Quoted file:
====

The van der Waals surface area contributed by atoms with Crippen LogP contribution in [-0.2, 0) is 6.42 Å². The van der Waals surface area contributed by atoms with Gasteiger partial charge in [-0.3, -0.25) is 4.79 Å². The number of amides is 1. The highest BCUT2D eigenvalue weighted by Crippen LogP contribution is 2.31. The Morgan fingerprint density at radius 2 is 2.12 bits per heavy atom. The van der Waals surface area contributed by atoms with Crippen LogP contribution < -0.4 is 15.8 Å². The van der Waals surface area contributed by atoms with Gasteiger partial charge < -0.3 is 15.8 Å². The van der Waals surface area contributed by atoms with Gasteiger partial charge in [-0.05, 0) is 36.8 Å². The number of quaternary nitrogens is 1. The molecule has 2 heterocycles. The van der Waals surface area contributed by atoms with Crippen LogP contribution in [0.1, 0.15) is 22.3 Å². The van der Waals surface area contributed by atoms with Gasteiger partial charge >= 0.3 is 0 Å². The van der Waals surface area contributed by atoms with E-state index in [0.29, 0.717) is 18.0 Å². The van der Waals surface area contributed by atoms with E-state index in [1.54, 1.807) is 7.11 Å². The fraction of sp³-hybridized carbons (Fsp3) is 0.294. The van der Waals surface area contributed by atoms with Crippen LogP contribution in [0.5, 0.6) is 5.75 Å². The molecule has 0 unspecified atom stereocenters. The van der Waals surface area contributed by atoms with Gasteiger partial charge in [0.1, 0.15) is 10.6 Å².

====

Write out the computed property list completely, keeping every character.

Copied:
The van der Waals surface area contributed by atoms with Crippen LogP contribution in [-0.2, 0) is 6.42 Å². The van der Waals surface area contributed by atoms with Gasteiger partial charge in [-0.3, -0.25) is 4.79 Å². The number of amides is 1. The highest BCUT2D eigenvalue weighted by Crippen LogP contribution is 2.31. The Morgan fingerprint density at radius 2 is 2.12 bits per heavy atom. The van der Waals surface area contributed by atoms with Crippen LogP contribution < -0.4 is 15.8 Å². The van der Waals surface area contributed by atoms with Gasteiger partial charge < -0.3 is 15.8 Å². The van der Waals surface area contributed by atoms with Gasteiger partial charge in [-0.05, 0) is 36.8 Å². The number of quaternary nitrogens is 1. The molecule has 2 heterocycles. The van der Waals surface area contributed by atoms with Crippen LogP contribution in [0.1, 0.15) is 22.3 Å². The van der Waals surface area contributed by atoms with Gasteiger partial charge >= 0.3 is 0 Å². The van der Waals surface area contributed by atoms with E-state index in [0.29, 0.717) is 18.0 Å². The van der Waals surface area contributed by atoms with E-state index in [1.54, 1.807) is 7.11 Å². The fraction of sp³-hybridized carbons (Fsp3) is 0.294. The van der Waals surface area contributed by atoms with Crippen LogP contribution in [0.5, 0.6) is 5.75 Å². The molecule has 0 unspecified atom stereocenters. The van der Waals surface area contributed by atoms with Gasteiger partial charge in [0.1, 0.15) is 10.6 Å².